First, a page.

Regardless of your religious background, you must have, at some point, heard the story of the Garden of Eden, and Eve’s iconic deceptive role. So from the beginning of time, women exhibited some traits that should really make you question trusting them with pretty much anything. However, the irony is that friendship among women somehow appears to be based on some sort of unbreakable bond. Thus, at a young age, when my mother warned me to be careful around girls at school, I did not really understand… Until I started to make some personal observations and have experiences of my own. I soon discovered the very thin line between love and bitchiness and realised that this unbreakable bond amongst girlfriends in many cases was actually superficial.
As human beings, there is a natural inclination towards competition with one another. But there is a difference between healthy competition and over-competitiveness, which could lead to sore-loserism (yes, I just made up that expression), jealousy, envy and bitchiness. Women in Nigeria are particularly obsessed with checking out their opposition for designer clothes, shoes and handbags, if they have on the latest Brazilian hair, a good figure, successful career and even a wedding ring.
Could women possibly spend more time checking out other women than they would a handsome man? Do women dress to impress men, or do they do so in preparation to defeat their competition in the silent “Who-wore-it-better” war? A really good example here, in Nigeria is at our “Owambe” parties (weddings, birthdays, etc) where a specific fabric, Aso Ebi, is distributed prior to the event, and everyone is left to design their own style. In the past, traditionally for the Yorubas, men would sew Agbada and Fila (cap), and women, Iro and Buba. Today, men still wear pretty much the same outfit. However, for women, Iro and Buba would just not cut it (this is actually my preferred option). At these parties you will see all sorts of fashionable and sometimes outrageous outfits on women and then question whether it was in fact the same fabric they all used.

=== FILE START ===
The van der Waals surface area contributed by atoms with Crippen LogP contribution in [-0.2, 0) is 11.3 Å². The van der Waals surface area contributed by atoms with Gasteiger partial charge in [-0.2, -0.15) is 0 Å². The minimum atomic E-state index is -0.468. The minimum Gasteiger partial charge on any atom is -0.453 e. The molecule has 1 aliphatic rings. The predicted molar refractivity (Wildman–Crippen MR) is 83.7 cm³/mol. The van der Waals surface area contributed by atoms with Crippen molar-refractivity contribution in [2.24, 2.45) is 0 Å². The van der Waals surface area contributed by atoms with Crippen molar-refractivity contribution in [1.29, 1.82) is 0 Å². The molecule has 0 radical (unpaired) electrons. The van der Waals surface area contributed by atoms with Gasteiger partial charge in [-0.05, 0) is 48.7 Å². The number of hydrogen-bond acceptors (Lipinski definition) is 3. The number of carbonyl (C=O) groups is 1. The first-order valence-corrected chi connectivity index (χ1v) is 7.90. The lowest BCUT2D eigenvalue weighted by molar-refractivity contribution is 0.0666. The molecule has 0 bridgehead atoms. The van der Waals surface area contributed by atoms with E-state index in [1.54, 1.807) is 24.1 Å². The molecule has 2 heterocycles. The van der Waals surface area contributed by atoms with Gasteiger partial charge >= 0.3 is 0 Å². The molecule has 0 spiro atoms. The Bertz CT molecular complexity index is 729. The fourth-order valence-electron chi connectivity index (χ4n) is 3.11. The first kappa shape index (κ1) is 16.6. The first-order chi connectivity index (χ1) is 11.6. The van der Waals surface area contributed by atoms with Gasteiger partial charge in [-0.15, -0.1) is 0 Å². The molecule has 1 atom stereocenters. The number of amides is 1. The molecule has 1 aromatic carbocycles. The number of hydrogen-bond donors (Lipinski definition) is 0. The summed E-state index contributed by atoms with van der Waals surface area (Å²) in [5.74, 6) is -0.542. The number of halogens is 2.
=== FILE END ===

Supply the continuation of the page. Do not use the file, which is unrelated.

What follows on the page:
The interesting thing about this competition among women is that it is very silent, which is what makes it so dangerous. On the contrary, men seem to handle competition in a more laid-back fashion than women. This could be due to exposure from a very young age through their involvement in team sports. Such competition is unknown to women, as early on, so expressing this competitive nature comfortably later in life may not come as naturally. And sometimes, when a woman simply just wants to share her accomplishments, other women could perceive it as an egoistic attack, when it wasn’t the woman’s actual intention.
How can women overcome this issue? In my opinion, with a dose of self-confidence, women would not need to feel so insecure as to check other women out just to assure themselves that they are doing well.